Partner or Employee – Taxes in Pennsylvania On Employees
Preface: Abner owns 1%, has an LLC capital account of $100, and works 50 hours per week at a $9.95 per hour rate. Is Abner a partner or employee? Abner owns 1%, has an LLC capital account of $100, and works 50 hours per week at a $19.75 per hour rate + OT. Is Abner a partner or employee?
Credits: Jake Dietz, CPA
Have you ever wondered if your LLC should hire employees that receive W-2s, or instead use 1% members that receive K-1s and are treated as self-employed? In the past, Pennsylvania allowed LLC’s taxed as partnerships and general partnerships to avoid Unemployment Compensation (UC) taxes by treating workers as 1% or 2% partners instead of employers. PA has begun to crack down on this practice. PA will now treat most 1% partners or LLC members as employees if they receive compensation for services. Furthermore, PA can go back to previous years and reclassify the minority owners as employees.
On page 2 of “Controlling UC Costs for Contributory Employers”, REV 04-16, Pennsylvania states that
“The UC Law presumes that services performed for remuneration constitute “employment,” and that the individual performing the services is an “employee.” Accordingly, a member of an LLC performing services for the LLC is presumed to be an employee of the LLC. However, employee status will not apply if the independent contractor test in section 4(l)(2)(B) of the UC Law is satisfied. Under section 4(l)(2)(B), a member is an independent contractor if, with respect to work performed for the LLC, he or she is (a) free from direction and control and (b) customarily engaged in an independently established trade, occupation, profession or business.”
Pennsylvania law assumes that someone getting paid to work for an LLC is an employee, unless the independent contractor test can be successfully applied. There is not a set ownership percentage amount at which you are automatically a self-employed independent contractor, and below which you are automatically employed. Pennsylvania can exercise their judgment. Some factors PA may consider include capitalization and voting rights. If the LLC has equal ownership percentages, capital percentages and voting rights (such as 4 members with a 25% share) then they likely can avoid UC tax. Do all the members have voting rights, or does one member with the highest percentage make all the decisions? If minority members have no voting rights, it may be hard to argue that they are “free from direction and control.” Does one member have most of the capital? For example, if the total capital accounts are $10,000, and four 20% members have capital accounts with only $100 each, and a fifth 20% member has a capital account of $9,600, then that could be a problem. If one member is making all the decisions and has most of the capital, then PA may say that the other workers are employees subject to direction and control whose compensation is subject to UC tax.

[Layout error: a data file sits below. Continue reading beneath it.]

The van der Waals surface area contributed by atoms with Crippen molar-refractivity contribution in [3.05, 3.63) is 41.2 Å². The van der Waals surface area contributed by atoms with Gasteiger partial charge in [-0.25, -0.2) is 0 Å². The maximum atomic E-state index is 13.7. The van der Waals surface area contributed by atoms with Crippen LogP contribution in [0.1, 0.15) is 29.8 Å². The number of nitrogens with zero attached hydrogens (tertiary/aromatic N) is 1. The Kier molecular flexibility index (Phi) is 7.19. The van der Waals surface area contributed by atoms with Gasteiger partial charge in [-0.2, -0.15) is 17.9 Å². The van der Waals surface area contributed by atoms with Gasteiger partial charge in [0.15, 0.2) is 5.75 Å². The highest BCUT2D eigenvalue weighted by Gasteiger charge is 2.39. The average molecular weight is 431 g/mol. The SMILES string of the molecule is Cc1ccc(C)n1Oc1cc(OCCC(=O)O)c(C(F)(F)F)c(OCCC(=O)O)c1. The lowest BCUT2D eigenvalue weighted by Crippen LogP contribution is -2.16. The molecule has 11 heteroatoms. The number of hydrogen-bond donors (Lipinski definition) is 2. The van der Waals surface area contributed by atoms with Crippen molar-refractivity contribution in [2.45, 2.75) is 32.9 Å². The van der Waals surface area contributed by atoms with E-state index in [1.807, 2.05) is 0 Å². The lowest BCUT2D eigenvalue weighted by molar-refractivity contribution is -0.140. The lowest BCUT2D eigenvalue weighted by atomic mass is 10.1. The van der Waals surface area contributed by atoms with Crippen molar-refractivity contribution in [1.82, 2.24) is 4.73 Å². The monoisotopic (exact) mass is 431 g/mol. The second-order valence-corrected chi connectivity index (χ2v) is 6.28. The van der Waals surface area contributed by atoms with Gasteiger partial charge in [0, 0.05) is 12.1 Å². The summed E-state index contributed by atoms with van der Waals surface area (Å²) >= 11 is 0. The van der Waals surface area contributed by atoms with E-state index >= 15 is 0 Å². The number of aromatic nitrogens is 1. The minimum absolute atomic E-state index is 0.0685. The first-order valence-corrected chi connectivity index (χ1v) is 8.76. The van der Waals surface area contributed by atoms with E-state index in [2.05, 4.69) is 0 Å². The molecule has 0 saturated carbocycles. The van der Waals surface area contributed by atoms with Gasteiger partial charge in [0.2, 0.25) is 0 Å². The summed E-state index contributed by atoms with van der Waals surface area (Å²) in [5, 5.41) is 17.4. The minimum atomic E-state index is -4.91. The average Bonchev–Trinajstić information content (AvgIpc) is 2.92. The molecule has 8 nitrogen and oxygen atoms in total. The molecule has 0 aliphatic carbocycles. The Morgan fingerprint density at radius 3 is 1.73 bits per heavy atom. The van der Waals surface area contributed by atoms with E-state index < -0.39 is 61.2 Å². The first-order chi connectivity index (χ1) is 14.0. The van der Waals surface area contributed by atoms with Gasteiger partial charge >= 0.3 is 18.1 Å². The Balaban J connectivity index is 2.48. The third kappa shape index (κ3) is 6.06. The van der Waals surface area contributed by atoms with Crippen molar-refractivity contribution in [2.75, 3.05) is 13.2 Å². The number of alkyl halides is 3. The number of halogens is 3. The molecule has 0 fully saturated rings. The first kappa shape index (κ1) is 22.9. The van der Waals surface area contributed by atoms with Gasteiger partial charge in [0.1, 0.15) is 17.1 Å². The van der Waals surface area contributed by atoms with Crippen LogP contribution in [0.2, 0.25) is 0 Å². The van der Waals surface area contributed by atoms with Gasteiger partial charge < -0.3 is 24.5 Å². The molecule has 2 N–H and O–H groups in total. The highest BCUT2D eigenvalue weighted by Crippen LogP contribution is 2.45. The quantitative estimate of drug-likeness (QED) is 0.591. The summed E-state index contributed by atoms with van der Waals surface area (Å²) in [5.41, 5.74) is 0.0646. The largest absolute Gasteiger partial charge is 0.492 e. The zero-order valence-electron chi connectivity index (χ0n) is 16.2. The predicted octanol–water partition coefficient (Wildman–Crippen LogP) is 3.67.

What should be done if you are the majority owner of an LLC with minority members that would likely be reclassified as employees if audited by PA? If it is just a few minority members, you could consider inviting them to purchase a greater interest in the LLC and to take part in management. Before making that decision, however, consider if you are willing to share management responsibilities with them. Also, are the minority members willing to take the financial risks of greater ownership, and are they willing to invest the capital? The ramifications for this decision extend beyond UC taxes.
Another option would be to switch the minority members over to employees. In that case, all employment taxes apply, unless there are exemptions for them. FICA employment taxes can be avoided with proper exemptions, but if the exemptions are not in place they must be paid. Other taxes cannot be avoided, including UC tax.
If the decision is made to switch from self-employed minority members to W-2 employees, then careful thought should go into structuring the compensation. For example, let’s look at hypothetical ABC, LLC, and its minority member, Abner. Abner owns 1%, has an LLC capital account of $100, and works 50 hours per week at a $20 per hour rate. Nobody in the LLC has filed Form 4029 to be exempt from self-employment or FICA taxes. Abner is not paid overtime. He pays, on his personal tax return, 15.3% of his earnings as self-employment tax. Abner therefore would get $1,000 per week for 50 hours at $20/hour. He needs to pay, when he files his taxes, $153 as self-employment tax. If the LLC switches Abner to an employee and continues pay him $20 an hour, then Abner would get $1,100 per week (40 hours at $20/hour and 10 overtime hours at $30/hour.) Furthermore, he would only need to pay his portion of FICA taxes, which would be 7.65%, or about $84. He would also have a small portion of Unemployment Compensation to pay, but most of that tax will be paid by the LLC. That sounds fantastic for Abner! The LLC, however, may not be as happy about the arrangement. Not only is the LLC now paying Abner $100 more than before, but the LLC is also paying half the FICA taxes, which comes to approximately $84, plus Unemployment Compensation, and possibly additional payroll tax or insurance. There are other factors to consider as well, including the increased administrative burden, the tax benefits of deducting payroll taxes for income tax purposes, and the possibility of now qualifying for the Domestic Production Activities Deduction, which requires W-2 wages.
Another option might be to continue treating Abner as a partner for income tax purposes, but to begin paying UC taxes on him as if he were an employee. There could still be some risk to this option, however.
This blog is not tax or employment law advice. It is solely for awareness on applicable employment and tax statutes with regards to entrepreneurship. If you would like help walking through your options, please contact our office.